11 September 2013

I kimchi and so can you

Kimchi is one of my favorite foods on the planet. It's spicy, salty, tangy, and oh-so-addictively fermented. Eating it regularly might give you the worst breath in the world, but you know what? That's what toothpaste and breath mints are for.

This is what a gallon of homemade kimchi looks like. Awwww yeah.

Storebought kimchi often contains shrimp or anchovy paste, creating a problem for vegans and vegetarians. One can occasionally find vegetarian kimchi in natural foods markets and places like that, but it tends to be quite expensive (up to $10 for a 16oz jar).

But, I have good news! Making your own kimchi isn't difficult at all. I won't lie - it is time-consuming, but it doesn't require any special skill other than knowing how to chop and grind up and rinse vegetables. You also don't need to bury your kimchi in the ground in late autumn or get a special kimchi fridge... leaving it on your kitchen counter for a day or two to start the fermentation process and then putting it in your normal fridge works fine. Though you might want to wrap a plastic bag around the container so the odor doesn't contaminate the other stuff in your fridge.

Vegan8Korean has a truly excellent vegan recipe and tutorial on their blog, so I'm not even going to bother typing up my own. But I would like to talk briefly about some of the more "unusual" ingredients often called for in kimchi recipes and whether or not they can be substituted:

Korean radish (mu):
Korean radishes look similar to daikon radishes but they are not exactly the same. In general, the radishes add a bit of bitterness/spiciness and crunch to kimchi, and I think daikon works fine for that purpose, plus it's easier to find. I've never tried kimchi with the regular red garden radishes you find easily in America, but it might be a little too bitter?

Glutinous rice powder/water:
Glutinous rice powder is not the same as regular rice flour. It's... glutinous. The purpose of this ingredient in kimchi is to thicken and help adhere the sauce to the cabbage/vegetables, which is especially important with whole cabbage kimchi. If you're making cut (mat) cabbage kimchi it won't be terrible if you skip it, but honestly, if you have any sort of Asian market in your town you should be able to find glutinous rice powder for cheap. I get mine at a local Chinese market for $1 a bag and it's white and labelled "rice glue", lolz.

Asian pear: Asian pears tend to be much rounder that the average supermarket pears we get here in America. The purpose of this ingredient is to "soften" the flavor of the kimchi a bit, and I think it's absolutely worth including for that reason. You know what though, regular supermarket pears work fine for this! Just make sure they're very ripe so you can grind them up easily.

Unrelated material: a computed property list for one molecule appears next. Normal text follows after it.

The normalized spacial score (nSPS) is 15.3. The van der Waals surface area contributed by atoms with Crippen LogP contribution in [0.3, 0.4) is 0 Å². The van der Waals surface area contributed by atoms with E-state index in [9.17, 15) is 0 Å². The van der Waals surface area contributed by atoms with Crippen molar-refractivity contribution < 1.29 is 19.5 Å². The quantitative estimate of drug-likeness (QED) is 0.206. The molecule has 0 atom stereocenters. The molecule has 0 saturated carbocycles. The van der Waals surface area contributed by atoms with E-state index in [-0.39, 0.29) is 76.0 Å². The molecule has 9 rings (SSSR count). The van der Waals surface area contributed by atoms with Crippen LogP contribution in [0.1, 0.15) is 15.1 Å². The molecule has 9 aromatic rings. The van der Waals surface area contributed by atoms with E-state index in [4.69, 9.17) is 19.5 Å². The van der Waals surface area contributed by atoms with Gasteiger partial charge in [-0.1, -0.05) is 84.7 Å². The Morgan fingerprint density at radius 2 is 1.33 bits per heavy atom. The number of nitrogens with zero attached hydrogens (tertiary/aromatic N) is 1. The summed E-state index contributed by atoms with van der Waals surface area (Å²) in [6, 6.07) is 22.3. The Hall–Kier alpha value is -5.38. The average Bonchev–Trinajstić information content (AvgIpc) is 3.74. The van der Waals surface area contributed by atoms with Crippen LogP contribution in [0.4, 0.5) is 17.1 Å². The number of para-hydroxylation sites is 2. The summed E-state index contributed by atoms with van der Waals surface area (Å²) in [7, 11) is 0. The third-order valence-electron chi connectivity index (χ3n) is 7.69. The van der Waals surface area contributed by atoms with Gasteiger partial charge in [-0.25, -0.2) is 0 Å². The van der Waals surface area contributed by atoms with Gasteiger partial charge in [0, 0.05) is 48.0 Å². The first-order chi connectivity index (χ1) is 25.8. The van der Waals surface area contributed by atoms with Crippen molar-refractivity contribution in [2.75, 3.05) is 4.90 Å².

Gochugaru: AKA kochukaru or Korean red pepper powder. This is the one thing you really can't substitute, as it's not the same as other types of pepper powder and really instrumental in making kimchi taste like kimchi. If you don't have a Korean market in your town but do have a Chinese one there's a chance you'll find it there - many Chinese markets around these parts carry a small selection of Korean basics.  You can also get it on Amazon if all else fails. Do pay attention to what type you get though! I use medium to coarse pepper powder for kimchi, as I think the very fine type would be too spicy and is better suited to making things like pepper paste.

Most recipes don't include kelp powder, but Vegan8Korean uses it in theirs and I think it adds something. You could leave it out, but I don't think it's too difficult to find - I get mine off iHerb.

Do you like kimchi? Have you ever tried making your own?

10 September 2013

Vegan summer party spread

So... I had this whole elaborate post planned involving photos on my external hard drive, and guess what? I can't find the damn thing! But I did find some photos of another thing on my phone, so you get to see that in all its grainy glory instead.

The "thing" I will be sharing today is some pics of the spread I made for a party I had this summer, because who doesn't like sharing ideas for vegan snacks? I love to cook and tend to go a little overboard when people are coming over... this particular event yielded leftover hummus for a week, but that's OK. None of the guests at this particular party were vegan other than myself, so I didn't make anything too "weird" (no Gardein and Daiya smoothies). Check it out:

Pictured above:
  • Fruit skewers with pineapple, grapes and kiwi
  • Lemon and garlic hummus
  • Sundried tomato and white bean dip
  • Nooch with salt & pepper seasoned popcorn
  • Tea sandwiches made with cucumbers and a modified version of the Garden Herb Spread from Vegan Brunch (these were a HUGE hit, btw)
  • Pretzels, chips, Wheat Thins, carrots, celery and radish slices for dipping
  • Candy

Pictured above: Black bean and corn salad in tortilla chip cups. I forget exactly what I put in this, but definitely plenty of onions and cilantro and lime juice and salt. Probably some cumin too.

Pictured above: Veggie sushi rolls made with cucumber, homemade teriyaki baked tofu, and homemade hot red pepper pickled carrot shreds. Served with wasabi, soy sauce and extra pickled carrots on the side.

Awww yeah.

Pictured above: Our old-school punchbowl, served with a ladle and little cups on the side. The punch was made from vodka, lemonade and lemon-lime soda, and that big ice block in the middle is made from pulverized berries mixed with water. A huge ice block like that keeps the punch cold for a long time, and as it melts it turns the punch pink and vaguely berry-flavored which is sort of fun. :) We also had beer and soda and whiskey for people who wanted it.